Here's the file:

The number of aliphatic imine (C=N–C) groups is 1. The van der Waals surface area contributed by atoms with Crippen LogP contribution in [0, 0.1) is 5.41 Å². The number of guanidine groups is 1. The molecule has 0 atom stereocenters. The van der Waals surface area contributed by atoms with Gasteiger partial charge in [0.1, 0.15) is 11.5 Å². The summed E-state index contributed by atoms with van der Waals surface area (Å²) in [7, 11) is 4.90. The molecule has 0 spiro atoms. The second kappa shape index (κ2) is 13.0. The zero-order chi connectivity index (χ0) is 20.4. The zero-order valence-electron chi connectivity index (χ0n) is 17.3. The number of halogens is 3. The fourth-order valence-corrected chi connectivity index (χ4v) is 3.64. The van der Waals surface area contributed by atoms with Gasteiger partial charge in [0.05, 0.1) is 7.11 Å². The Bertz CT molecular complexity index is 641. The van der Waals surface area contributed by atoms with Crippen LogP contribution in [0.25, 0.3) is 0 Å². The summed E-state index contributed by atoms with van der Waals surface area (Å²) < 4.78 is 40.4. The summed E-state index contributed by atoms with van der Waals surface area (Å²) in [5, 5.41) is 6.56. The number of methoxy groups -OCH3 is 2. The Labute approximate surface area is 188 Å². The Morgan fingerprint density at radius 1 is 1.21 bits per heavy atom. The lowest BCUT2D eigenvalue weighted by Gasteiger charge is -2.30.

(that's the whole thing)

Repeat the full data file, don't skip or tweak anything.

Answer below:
The number of aliphatic imine (C=N–C) groups is 1. The van der Waals surface area contributed by atoms with Crippen LogP contribution in [0, 0.1) is 5.41 Å². The number of guanidine groups is 1. The molecule has 0 atom stereocenters. The van der Waals surface area contributed by atoms with Gasteiger partial charge in [0.1, 0.15) is 11.5 Å². The summed E-state index contributed by atoms with van der Waals surface area (Å²) in [7, 11) is 4.90. The molecule has 0 spiro atoms. The second kappa shape index (κ2) is 13.0. The zero-order chi connectivity index (χ0) is 20.4. The zero-order valence-electron chi connectivity index (χ0n) is 17.3. The number of halogens is 3. The fourth-order valence-corrected chi connectivity index (χ4v) is 3.64. The van der Waals surface area contributed by atoms with Gasteiger partial charge in [0.05, 0.1) is 7.11 Å². The Bertz CT molecular complexity index is 641. The van der Waals surface area contributed by atoms with Crippen LogP contribution in [0.25, 0.3) is 0 Å². The summed E-state index contributed by atoms with van der Waals surface area (Å²) < 4.78 is 40.4. The summed E-state index contributed by atoms with van der Waals surface area (Å²) in [5, 5.41) is 6.56. The number of methoxy groups -OCH3 is 2. The Labute approximate surface area is 188 Å². The Morgan fingerprint density at radius 1 is 1.21 bits per heavy atom. The lowest BCUT2D eigenvalue weighted by Gasteiger charge is -2.30.